A 2011 lawsuit alleging that Drake University officials tried to keep a student from bringing the service dog she was training into class may proceed in court, the Iowa Court of Appeals ruled Wednesday. The Drake law school graduate says university officials were hostile toward her from 2006-9 even though Iowa law permitted her to have the dog in public places, the Des Moines Register reported. A Polk County District Court judge had dismissed the case in April 2012, but the student appealed.
Time for another chance at Inside Higher Ed's Cartoon Caption Contest.
We invite you to submit your ideas for the cleverest caption for the new cartoon, which you can find here.
Pick your favorite from among our judges' three finalists from among the suggestions we received for last month's cartoon.
And kudos to Jim Snyder, who is coordinator of the writing center at Ohio State University-Mansfield. His caption earned the most reader votes among the three finalists chosen by our panel for August's cartoon. You can find out more about his winning entry here.
Trinity College Dublin and the University of Melbourne will become the first international participants in the course consortium Semester Online, the education technology company 2U announced on Wednesday.
Semester Online enables students to enroll in for-credit online courses offered by faculty members at participating institutions -- or keep up with their studies while away from those campuses. Students complete coursework on their own time, but the courses also include online face-to-face sessions. The effort is being piloted this fall and will launch in January.
Trinity College and Melbourne will supply one course each to the spring semester offerings: "Ireland in Rebellion" and "Classical Mythology," respectively.
With the addition of the two new partners, the Semester Online consortium now includes 10 institutions. Trinity College and Melbourne join Boston College, Brandeis, Emory, Northwestern and Wake Forest Universities; the Universities of North Carolina at Chapel Hill and Notre Dame, and Washington University in St. Louis.
DePauw University and Wabash Colleges have followed Indiana University in joining Freedom Indiana, which is opposing a proposal that Indiana amend its constitution to ban same-sex marriage. A joint statement from the DePauw and Wabash presidents, Brian W. Casey and Gregory D. Hess, respectively, gave the following rationale: "Our students come from around the country and around the world, and our fundamental goal is to educate them to think critically, exercise responsible leadership, communicate effectively, and tackle complex problems. This depends on attracting talented faculty and staff, a task that is made more difficult by the passage of this amendment. We are also engaged in the enterprise of fostering ideas and innovation, a mission which inherently depends on an environment of openness and inclusion that would be compromised should this amendment be enacted."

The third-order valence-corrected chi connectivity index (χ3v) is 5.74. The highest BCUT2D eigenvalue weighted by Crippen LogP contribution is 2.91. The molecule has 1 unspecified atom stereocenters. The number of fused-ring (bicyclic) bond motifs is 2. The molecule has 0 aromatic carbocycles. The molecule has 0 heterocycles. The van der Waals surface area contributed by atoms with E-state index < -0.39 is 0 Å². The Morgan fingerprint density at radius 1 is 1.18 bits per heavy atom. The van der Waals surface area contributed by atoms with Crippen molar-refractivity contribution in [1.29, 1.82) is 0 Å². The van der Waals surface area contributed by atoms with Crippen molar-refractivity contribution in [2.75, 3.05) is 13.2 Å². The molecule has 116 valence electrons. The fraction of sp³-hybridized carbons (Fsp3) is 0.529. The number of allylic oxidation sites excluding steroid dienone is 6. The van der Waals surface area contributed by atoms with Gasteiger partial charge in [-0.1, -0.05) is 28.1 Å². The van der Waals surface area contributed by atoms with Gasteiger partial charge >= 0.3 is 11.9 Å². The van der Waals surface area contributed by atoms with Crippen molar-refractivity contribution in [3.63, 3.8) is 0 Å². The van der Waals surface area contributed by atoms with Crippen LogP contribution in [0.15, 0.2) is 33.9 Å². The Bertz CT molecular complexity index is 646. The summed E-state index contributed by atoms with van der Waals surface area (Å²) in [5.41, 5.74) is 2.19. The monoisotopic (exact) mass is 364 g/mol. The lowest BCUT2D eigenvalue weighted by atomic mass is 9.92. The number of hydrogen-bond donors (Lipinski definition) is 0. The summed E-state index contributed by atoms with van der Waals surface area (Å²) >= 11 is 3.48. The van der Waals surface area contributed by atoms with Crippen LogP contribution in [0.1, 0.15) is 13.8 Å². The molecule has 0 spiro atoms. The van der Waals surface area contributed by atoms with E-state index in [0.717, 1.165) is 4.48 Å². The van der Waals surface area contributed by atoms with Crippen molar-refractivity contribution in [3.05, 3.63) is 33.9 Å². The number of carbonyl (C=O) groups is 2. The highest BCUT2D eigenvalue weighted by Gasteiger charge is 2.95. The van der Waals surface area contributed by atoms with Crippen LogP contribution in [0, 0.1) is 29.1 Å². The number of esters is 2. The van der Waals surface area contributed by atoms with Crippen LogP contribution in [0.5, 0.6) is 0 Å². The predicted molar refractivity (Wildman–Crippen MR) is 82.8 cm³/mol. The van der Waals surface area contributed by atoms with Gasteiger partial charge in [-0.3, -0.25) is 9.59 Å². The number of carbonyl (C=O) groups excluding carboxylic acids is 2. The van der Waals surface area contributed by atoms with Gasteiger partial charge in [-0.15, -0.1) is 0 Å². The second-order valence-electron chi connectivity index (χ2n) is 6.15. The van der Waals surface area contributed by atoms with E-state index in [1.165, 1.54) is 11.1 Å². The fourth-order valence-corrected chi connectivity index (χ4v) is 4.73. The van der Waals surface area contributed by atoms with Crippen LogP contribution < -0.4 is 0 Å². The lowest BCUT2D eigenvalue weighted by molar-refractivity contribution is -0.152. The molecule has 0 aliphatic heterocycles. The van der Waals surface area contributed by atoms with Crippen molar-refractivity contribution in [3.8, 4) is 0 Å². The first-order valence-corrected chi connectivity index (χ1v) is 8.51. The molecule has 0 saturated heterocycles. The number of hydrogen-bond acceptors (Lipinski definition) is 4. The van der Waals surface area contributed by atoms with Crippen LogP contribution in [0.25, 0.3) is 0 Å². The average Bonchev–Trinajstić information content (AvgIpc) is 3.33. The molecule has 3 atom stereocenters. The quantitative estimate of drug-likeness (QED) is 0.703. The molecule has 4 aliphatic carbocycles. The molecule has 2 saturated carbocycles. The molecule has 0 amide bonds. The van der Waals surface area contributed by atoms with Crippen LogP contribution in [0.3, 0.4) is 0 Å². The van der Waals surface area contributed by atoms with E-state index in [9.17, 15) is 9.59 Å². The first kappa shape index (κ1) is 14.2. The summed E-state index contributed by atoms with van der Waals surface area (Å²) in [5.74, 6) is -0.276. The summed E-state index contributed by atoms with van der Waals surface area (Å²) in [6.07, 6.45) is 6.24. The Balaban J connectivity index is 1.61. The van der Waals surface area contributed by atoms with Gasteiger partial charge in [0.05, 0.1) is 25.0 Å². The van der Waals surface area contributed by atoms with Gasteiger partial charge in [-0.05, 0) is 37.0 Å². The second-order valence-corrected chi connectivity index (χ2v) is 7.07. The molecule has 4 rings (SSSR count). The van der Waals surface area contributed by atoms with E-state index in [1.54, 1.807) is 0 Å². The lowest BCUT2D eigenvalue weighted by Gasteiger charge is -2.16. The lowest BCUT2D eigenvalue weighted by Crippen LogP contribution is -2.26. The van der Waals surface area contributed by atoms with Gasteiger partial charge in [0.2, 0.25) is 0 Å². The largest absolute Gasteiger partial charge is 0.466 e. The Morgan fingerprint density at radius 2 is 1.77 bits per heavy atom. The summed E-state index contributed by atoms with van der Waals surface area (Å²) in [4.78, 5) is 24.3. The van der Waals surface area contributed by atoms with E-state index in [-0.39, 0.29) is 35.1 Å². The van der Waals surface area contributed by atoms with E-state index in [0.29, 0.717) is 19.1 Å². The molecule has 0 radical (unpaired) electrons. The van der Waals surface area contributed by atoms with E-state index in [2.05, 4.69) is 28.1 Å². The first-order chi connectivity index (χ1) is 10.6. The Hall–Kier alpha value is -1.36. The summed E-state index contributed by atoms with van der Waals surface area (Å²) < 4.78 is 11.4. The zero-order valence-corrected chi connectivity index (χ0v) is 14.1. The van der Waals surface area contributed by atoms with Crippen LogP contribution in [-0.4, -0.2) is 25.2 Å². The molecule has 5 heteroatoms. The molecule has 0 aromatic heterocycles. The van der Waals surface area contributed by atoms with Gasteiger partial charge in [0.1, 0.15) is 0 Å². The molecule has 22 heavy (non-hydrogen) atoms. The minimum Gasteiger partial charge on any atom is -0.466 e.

Unauthorized outside pay for David Smith, president of the State University of New York Upstate Medical University, may have derailed his candidacy to become the next president of Pennsylvania State University, The Albany Times Union reported.
SUNY announced Tuesday that Smith has been placed on on leave. The announcement said that Smith was placed on leave while SUNY reviews unspecified "compensation issues" and because of health issues facing Smith. The Syracuse Post-Standard reported that Smith's compensation in 2012 included $363,537 from the university, $268,923 from the SUNY Research Foundation, and a monthly housing allowance of $5,000.
But the Times Union said that a search firm vetting Smith for the Penn State presidency (which he may have been close to winning) found that he was also receiving unauthorized payments from two companies with ties to Upstate Medical University. The search firm's inquiries apparently alerted SUNY to the situation. A letter to Smith from SUNY Chancellor Nancy Zimpher says that these substantial additional payments may need to be returned and she ordered him to stop accepting such funds. Smith, formerly chancellor of Texas Tech University, declined to comment.